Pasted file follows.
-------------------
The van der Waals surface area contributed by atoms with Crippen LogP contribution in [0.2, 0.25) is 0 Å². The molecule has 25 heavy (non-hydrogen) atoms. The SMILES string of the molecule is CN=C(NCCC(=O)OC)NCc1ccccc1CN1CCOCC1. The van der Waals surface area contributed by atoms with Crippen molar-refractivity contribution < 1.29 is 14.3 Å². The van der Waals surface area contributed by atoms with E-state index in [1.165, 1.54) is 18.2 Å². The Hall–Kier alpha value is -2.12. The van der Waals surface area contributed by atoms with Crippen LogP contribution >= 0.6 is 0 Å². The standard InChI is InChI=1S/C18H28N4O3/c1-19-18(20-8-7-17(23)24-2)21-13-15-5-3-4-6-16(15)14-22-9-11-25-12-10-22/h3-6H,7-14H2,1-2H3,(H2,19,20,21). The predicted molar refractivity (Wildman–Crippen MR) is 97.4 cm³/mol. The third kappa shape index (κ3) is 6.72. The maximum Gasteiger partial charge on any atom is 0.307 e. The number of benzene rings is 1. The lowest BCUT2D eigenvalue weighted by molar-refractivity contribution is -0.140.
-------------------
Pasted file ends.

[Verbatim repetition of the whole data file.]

The van der Waals surface area contributed by atoms with Crippen LogP contribution in [0.2, 0.25) is 0 Å². The molecule has 25 heavy (non-hydrogen) atoms. The SMILES string of the molecule is CN=C(NCCC(=O)OC)NCc1ccccc1CN1CCOCC1. The van der Waals surface area contributed by atoms with Crippen molar-refractivity contribution < 1.29 is 14.3 Å². The van der Waals surface area contributed by atoms with E-state index in [1.165, 1.54) is 18.2 Å². The Hall–Kier alpha value is -2.12. The van der Waals surface area contributed by atoms with Crippen LogP contribution >= 0.6 is 0 Å². The standard InChI is InChI=1S/C18H28N4O3/c1-19-18(20-8-7-17(23)24-2)21-13-15-5-3-4-6-16(15)14-22-9-11-25-12-10-22/h3-6H,7-14H2,1-2H3,(H2,19,20,21). The predicted molar refractivity (Wildman–Crippen MR) is 97.4 cm³/mol. The third kappa shape index (κ3) is 6.72. The maximum Gasteiger partial charge on any atom is 0.307 e. The number of benzene rings is 1. The lowest BCUT2D eigenvalue weighted by molar-refractivity contribution is -0.140.